As initial hosts there were Neve McIntosh as Madame Vestra (a female Silurian warrior) and her ‘baked potato headed’ Sontaran associate, Strax (Dan Starkey), who threatened to teach the musicians behind him ‘the rudiments of Sontaran battle music’ and chanted ‘Son-Tar-Ra, Son-Tar-Ra!’ Eventually there was the moment everyone was waiting for with an appearance from Matt Smith and the Doctor’s current companion, Clara Oswald (Jenna Coleman). Firstly in a pre-recorded segment they were seen outside the Royal Albert Hall bickering that the Doctor had forgotten to buy tickets for the concert but how he could use a ‘Hyperspace Body Swap’ ticket to exchange places with two people in the audience – the only problem is that those they were replacing would materialise a few streets away – naked. They then stood up, entertainingly, amongst the orchestra and the Doctor announced: ‘If Ludwig Van could see me now – he would be disappointed’. Conductor Ben Foster had been given a ‘Sonic Baton’ to thwart the Daleks that came onto the platform for the ‘First There Were Daleks’ music from Series 4 and 7 but when a Dalek (voiced by Nicholas Briggs) intoned ‘What – is – that – strange – things – you – are – carrying’ he realised he had left it on the music stand. Amusingly, the Dalek responded to the conductor’s antics by announcing ‘Overacting detected!’ This was all great fun.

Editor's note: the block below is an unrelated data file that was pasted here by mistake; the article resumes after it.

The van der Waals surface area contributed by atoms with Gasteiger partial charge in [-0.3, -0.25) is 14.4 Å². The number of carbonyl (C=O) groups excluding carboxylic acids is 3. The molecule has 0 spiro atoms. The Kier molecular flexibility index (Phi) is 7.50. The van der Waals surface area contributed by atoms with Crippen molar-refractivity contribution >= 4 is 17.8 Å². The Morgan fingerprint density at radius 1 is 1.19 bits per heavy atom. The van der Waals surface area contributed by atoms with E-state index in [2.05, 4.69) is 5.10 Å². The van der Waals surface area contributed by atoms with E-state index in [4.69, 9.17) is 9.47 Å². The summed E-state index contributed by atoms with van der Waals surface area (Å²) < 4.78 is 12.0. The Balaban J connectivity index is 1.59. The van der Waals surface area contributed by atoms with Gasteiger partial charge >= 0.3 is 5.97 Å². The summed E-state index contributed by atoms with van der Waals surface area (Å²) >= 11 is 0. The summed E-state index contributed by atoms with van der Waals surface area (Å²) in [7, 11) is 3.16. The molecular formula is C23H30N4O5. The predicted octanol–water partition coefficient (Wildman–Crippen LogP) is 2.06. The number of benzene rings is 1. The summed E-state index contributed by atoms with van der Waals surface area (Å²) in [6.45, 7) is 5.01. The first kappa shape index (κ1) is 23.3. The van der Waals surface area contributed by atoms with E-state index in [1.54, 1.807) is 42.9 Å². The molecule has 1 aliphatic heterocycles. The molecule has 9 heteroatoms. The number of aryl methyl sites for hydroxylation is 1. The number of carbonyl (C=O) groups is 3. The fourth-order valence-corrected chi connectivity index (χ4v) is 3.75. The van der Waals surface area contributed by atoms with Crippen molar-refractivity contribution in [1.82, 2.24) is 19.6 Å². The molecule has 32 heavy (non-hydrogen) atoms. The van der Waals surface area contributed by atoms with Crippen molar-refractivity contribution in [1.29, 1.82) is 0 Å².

At times the screens went blank and the young audience was left to appreciate some mercifully short purely classical items and at these moments the interests of the youngsters waned. Though there was a context to all this music, such as Bach’s Toccata and Fugue in D minor (orchestrated by Stokowski) and Debussy’s The Girl with the Flaxen Hair, that had been used in 1985 and 1977 respectively: we did not see anything and should have been shown excerpts from these episodes. This minor quibble apart – and whilst not totally forgiving all concerned for that dreadful Song For Fifty – as a rousing rendition of the legendary theme music in its current version brought the event to a close, everyone in the Royal Albert Hall, including me, rose to their feet in tribute to Doctor Who’s enduring appeal – I doubt it will last another 50 years but enjoy it while you can.
For more about the BBC Proms 2013 visit http://www.bbc.co.uk/proms.